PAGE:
Middle-east Arab News Opinion | Asharq Al-awsat

Victory and Questions on the ISIS Hurricane | ASHARQ AL-AWSAT English Archive 2005 -2017
Select Page
Media ID: 55381983

Iraqi forces make a “V” sign and display an Iraqi flag as part of a victory celebration after defeating ISIS militants and retaking the Grand al-Nuri Mosque in the Old City in Mosul. Thomson Reuters

Anyone who defeats ISIS has the right to celebrate. This dangerous organization is an existential threat that can’t be tamed or lived with. The choice is clear: you either eradicate it or it eradicates you.

ISIS surfaced with a hurricane of blood, mud, and darkness. It tore maps and destroyed cities near or far.

Swiftly, ISIS topped the list of threatening dangers. Destroying it became a national, regional, international and humanitarian need.

Defeating ISIS became inevitable, especially as it inhabited a well-known location.

Those who underestimate ISIS or defeating it are mistaken. Also, wrong are those who believe that the terrorist organization is the only problem and its military defeat will make it easy to return to life before its existence.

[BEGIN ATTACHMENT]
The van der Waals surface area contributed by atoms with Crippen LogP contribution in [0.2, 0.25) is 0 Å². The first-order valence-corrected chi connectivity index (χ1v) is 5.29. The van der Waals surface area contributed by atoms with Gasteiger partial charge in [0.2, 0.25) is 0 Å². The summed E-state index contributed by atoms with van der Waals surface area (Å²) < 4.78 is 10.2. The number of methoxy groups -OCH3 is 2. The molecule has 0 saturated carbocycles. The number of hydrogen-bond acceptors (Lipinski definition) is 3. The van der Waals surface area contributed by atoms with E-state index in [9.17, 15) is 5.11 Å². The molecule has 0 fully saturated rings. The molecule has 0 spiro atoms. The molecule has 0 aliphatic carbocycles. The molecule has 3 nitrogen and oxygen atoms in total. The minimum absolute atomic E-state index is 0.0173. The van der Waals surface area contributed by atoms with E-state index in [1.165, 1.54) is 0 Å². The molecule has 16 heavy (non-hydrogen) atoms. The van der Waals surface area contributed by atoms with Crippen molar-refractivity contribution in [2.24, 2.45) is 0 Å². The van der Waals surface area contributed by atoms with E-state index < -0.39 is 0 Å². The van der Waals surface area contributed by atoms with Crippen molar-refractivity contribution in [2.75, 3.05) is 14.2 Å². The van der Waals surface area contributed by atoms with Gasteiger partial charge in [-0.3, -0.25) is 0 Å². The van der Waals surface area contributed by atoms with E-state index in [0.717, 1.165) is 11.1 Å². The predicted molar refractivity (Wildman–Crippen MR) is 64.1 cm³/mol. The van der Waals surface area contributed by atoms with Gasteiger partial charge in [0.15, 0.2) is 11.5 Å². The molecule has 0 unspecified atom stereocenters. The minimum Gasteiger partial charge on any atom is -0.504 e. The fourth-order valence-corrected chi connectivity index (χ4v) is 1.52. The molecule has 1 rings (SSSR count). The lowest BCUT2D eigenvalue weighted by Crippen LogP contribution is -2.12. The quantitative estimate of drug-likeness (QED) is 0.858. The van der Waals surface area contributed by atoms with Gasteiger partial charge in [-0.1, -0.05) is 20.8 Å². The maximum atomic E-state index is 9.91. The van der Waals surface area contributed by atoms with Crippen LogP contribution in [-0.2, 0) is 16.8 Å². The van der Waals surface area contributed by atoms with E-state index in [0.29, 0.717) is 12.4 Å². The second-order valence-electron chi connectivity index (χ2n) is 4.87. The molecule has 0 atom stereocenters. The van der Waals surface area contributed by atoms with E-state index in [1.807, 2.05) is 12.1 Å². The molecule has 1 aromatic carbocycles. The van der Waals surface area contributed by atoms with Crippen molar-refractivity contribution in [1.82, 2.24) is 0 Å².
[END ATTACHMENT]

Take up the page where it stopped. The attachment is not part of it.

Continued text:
This is not a storm that blew into a city and it suffices to fix the windows after it subsided. This is an unprecedented hurricane. It blew into our region, killing, destroying and enslaving until erasing the Iraqi-Syrian border. It then began expanding in every direction.

It is a mistake as well to blame ISIS for all the piling dead bodies. Surely, it was the worst murderer whether it killed or gave others the reasons to take it too far.

There is no need for numbers and statistics.

We are talking about hundreds of thousands of deaths and millions of refugees and displaced citizens of several wars that mixed with ISIS’ wars.

Losses are estimated to be in hundreds of millions and a similar amount will be needed for reconstruction.

We stand before a large number of orphans, widows, and handicapped.

ISIS killed who it claimed it was avenging and it granted an even larger legitimacy for those who claimed they were fighting it.

ISIS’ defeaters have the right to celebrate. But at the same time, it is their duty to remember that fighters couldn’t have exploited a country unless its nationalism was deeply fractured.

This obscurant organization couldn’t have found refuge if there weren’t marginalized groups so desperate, that they would work with the devil.

Roaming fighters can’t violate a natural state that welcomes all its components with a just constitution and legitimate normal institutions.

Terrorism can seep into a strong state and disturb its security, but it can’t create safe havens and training camps to recruit new generations of suicide bombers and killers.

Takfirist ideology can’t reside in any country unless it is going through a crisis and its components are exchanging hatred waiting for a chance to attack one another.

To make things clearer, we can pose the question of whether ISIS would have been able to control Mosul in Iraq if the Shiite-Sunni relations had been normal and the partnership had been secured on basis of nationalism.